“The legal question before this Court concerns only whether the Texas Constitution gives the House of Representatives the authority to physically compel the attendance of absent members. We conclude that it does, and we therefore direct the district court to withdraw the TRO,” wrote Justice Jimmy Blacklock on behalf of the state’s Supreme Court.
The Biden administration announced Wednesday that federal health experts now recommend vaccinated Americans receive a COVID booster shot.
The boosters will be widely distributed to the public after research indicated that the vaccine’s effectiveness declines over time.
A majority of New York lawmakers were ready to remove Gov. Andrew Cuomo from office over misconduct allegations, a removal that was only averted by his resignation. But despite the near-universal condemnation of his actions as governor, Cuomo still stands to earn a substantial pension from taxpayers for his time in office.
News reports this week indicate that Cuomo has filed for his pension as the date when he has promised to resign, Aug, 24, draws near.
Less than 24 hours after the U.S. Census Bureau delivered Wisconsin’s 2020 Census numbers, a handful of voters have filed a lawsuit to toss out the state’s current political map, and have judges skip the legislature and draw new maps on their own.
The lawsuit will be heard in federal court in Madison. It argues that because of the Census data, the state’s current congressional and legislative maps are out of date, and cannot be used in any upcoming elections.
Madison and Dane County residents will have to wear their masks once again.
The city and county’s joint public health office, Public Health Madison & Dane County, on Tuesday reinstated its indoor mask mandate.
Congresswoman and “Squad” member Rashida Tlaib, D-MI, is under fire for pushing to cancel rent during the COVID-19 pandemic while at the same time raking in up to $50,000 in rental income. Fox reported Tlaib’s 2020 financial disclosure.
Tlaib has built her brand as a fighter for the people, advocating for eviction moratoriums, saying landlords “prey on single moms” and insinuating landlords unfairly take money from vulnerable people.
On Tuesday, Twitter admitted in a statement that they have no plans to ban the official accounts of the Taliban and its spokesmen, even after the radical Islamist group had seized control of the nation of Afghanistan over the weekend, as reported by the New York Post.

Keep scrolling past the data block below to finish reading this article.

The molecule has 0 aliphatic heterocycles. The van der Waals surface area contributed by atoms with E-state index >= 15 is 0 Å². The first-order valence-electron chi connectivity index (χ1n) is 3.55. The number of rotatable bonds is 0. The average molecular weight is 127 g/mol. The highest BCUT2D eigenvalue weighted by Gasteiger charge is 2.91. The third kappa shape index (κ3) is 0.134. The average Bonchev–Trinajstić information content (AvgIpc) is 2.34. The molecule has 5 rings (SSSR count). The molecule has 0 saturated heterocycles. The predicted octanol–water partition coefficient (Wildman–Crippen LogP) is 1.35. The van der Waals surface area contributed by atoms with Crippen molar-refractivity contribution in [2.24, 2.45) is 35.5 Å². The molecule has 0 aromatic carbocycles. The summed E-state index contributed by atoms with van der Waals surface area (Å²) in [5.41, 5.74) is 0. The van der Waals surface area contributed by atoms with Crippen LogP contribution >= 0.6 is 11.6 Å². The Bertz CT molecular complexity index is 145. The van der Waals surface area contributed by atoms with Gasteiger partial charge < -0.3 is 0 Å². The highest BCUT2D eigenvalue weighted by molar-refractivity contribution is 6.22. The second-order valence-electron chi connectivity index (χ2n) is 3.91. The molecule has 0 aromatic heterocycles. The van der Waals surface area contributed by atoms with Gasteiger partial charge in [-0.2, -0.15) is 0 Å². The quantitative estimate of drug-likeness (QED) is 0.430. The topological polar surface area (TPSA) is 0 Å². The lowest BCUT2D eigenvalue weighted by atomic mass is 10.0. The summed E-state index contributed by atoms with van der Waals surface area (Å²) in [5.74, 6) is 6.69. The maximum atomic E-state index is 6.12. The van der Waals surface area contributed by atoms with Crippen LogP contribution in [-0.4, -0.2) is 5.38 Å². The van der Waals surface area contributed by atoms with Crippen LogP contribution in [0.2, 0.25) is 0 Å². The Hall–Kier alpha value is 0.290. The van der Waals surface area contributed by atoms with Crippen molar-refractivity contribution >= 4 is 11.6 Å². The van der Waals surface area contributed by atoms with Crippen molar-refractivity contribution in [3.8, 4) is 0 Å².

When asked about maintaining such accounts, the statement released by Twitter mostly dodged the issue and deferred to basic platitudes about how the social media giant would “continue to proactively enforce” its rules, and would only ban tweets that include “glorification of violence, platform manipulation, and spam.”
Based on population shifts reflected in 2020 Census Data, southwestern Virginia is likely to lose a House of Delegates district, according to the Virginia Public Access Project. On top of that, HB 1255, a 2020 bill passed by the General Assembly now requires incarcerated people to be counted at the address where they were living prior to their incarceration. That’s a problem for some districts with a significant number of prisons, including Senate District 38, where Senator Travis Hackworth (R-Tazewell) was recently elected. Hackworth is part of a group of Southwestern Virginians suing the Virginia Redistricting Commission, the State Board of Elections, and the Virginia Department of Elections to block the change in where incarcerated people are counted.
“Virginia prisons are typically located in rural districts with greater Republican voting strength, particularly in the Southside and Southwest regions of the Commonwealth in which Petitioners are voting permanent residents (and, in Petitioner Hackworth’s case, an elected state senator,)” court documents state, noting that incarcerated people do use local infrastructure.